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Top retailers pasting labels with new dates & selling expired products
Tuesday, 30 September, 2014, 08 : 00 AM [IST]
Abhitash Singh, Mumbai
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Top retail chains in the country, some of which have pioneered many of the concepts in Indian retail, are found to be flouting labelling norms by continuing to sell processed foods and beverages way beyond their expiry by sticking new labels denoting extended use by, last consumption or expiry dates.

Though FSSAI's (Food Safety and Standards Authority of India) Food Safety and Standards (Packaging and Labelling) Regulations, 2011, 1.2.1 (10) clearly defines “Use by date” or “Recommended last consumption date” or “Expiry date” and adds, “After which the food probably will not have the quality and safety attributes normally expected by the consumers and the food shall not be sold,” and 2.2.1 (4) states, “Label in pre-packaged foods shall be applied in such a manner that they will not become separated from the container,” many of these top retail chains are resorting to this practice.

RTI activist
In this regard, Anupam Gupta, an activist from Masjid Bunder in Mumbai, who keeps filing RTIs (Right to Information) against big retailers and the malpractices they are resorting to, reveals, “I will not inform you about the name of the retailers who are involved in this expiry date scams.

They all are big retailers and they do it without any fear because even after so many RTIs filed, no action has been taken against those retailers by India's food regulatory body.

The changing of expiry date stickers takes place in products like juices, biscuits, wafers, and oil. Customers are not at all aware about this type of scam in big retail stores.”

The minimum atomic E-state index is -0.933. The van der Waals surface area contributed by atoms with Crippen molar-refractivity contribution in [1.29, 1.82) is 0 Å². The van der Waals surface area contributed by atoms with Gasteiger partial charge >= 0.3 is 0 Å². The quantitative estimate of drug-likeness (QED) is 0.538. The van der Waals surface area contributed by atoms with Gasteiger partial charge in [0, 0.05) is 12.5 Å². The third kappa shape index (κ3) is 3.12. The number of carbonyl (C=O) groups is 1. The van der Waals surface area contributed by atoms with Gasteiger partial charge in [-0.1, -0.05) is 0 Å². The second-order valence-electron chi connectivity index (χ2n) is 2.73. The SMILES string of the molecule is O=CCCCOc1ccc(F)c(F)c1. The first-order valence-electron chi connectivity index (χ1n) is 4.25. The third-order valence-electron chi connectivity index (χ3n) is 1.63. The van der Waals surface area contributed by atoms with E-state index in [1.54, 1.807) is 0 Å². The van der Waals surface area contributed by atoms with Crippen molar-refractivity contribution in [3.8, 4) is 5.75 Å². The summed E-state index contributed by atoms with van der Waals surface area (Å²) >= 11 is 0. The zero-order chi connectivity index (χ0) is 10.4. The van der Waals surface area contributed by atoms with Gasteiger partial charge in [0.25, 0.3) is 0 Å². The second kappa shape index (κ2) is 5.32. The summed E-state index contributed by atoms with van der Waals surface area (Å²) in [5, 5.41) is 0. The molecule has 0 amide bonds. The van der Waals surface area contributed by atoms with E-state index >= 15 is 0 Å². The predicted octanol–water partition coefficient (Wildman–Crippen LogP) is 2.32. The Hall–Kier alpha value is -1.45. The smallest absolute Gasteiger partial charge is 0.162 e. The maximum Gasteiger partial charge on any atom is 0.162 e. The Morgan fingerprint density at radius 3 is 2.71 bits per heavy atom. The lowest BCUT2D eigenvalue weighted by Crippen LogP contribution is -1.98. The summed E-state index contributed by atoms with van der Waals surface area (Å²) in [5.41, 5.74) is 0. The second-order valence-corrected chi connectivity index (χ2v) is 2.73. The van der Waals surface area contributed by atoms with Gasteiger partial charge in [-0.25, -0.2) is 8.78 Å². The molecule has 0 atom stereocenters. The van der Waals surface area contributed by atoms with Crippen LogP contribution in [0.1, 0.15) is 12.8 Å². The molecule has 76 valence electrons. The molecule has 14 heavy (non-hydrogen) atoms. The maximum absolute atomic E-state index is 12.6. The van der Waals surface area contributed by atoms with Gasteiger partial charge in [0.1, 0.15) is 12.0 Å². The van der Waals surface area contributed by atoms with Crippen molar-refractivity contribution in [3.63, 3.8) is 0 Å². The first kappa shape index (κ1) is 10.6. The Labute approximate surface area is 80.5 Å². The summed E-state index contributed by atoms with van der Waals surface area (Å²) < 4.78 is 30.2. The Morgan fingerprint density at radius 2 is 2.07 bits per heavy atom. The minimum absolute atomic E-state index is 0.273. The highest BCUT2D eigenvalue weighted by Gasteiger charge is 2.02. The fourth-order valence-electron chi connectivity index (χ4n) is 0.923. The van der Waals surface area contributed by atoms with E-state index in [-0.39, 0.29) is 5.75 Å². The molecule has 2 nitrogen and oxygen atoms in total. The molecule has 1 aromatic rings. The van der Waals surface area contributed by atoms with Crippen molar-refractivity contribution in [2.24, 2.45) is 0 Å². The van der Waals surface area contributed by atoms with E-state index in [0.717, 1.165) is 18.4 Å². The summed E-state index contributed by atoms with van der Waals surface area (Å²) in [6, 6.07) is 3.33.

That being the scenario, Mahendra Patel, a small-time Mumbai-based trader, explains the difference between what small traders and big retailers do, “The products which we get for sale from manufacturers if remain unsold and reach expiry date are taken back by the manufacturers. But big retailers are known to violate the norms pertaining to expiry dates by hiding the previous date information and sticking a new sticker on the same.”

Meanwhile, a business management graduate from Bengaluru, who worked as a trainee at a top retailer, informs, “This is a common practice at all the outlets of the company where I worked. It is known for buying processed foods and beverages from manufacturers in bulk at huge discounts and hence, it is not in a position to send them back if remain unsold. So not to lose on the profit that has been made already, expired products are sold with stickers of new dates.”

Mitesh Trivedi, a trader from Anand, Gujarat, narrates his experience, “Recently, I went to a big retailer's outlet in Anand and was looking at a popular brand of juice. When I saw a sticker stuck on the best before date, I removed it, just then a shop assistant noticed what I was doing and rushed to hush it up.”

On a concluding note, he rues, “When we import products from other countries they are stuck in ports citing product approval and labelling norms. But when big retailers are involved in such expiry date scams then no action is taken by the apex food authority. It is really a strange situation.”
 
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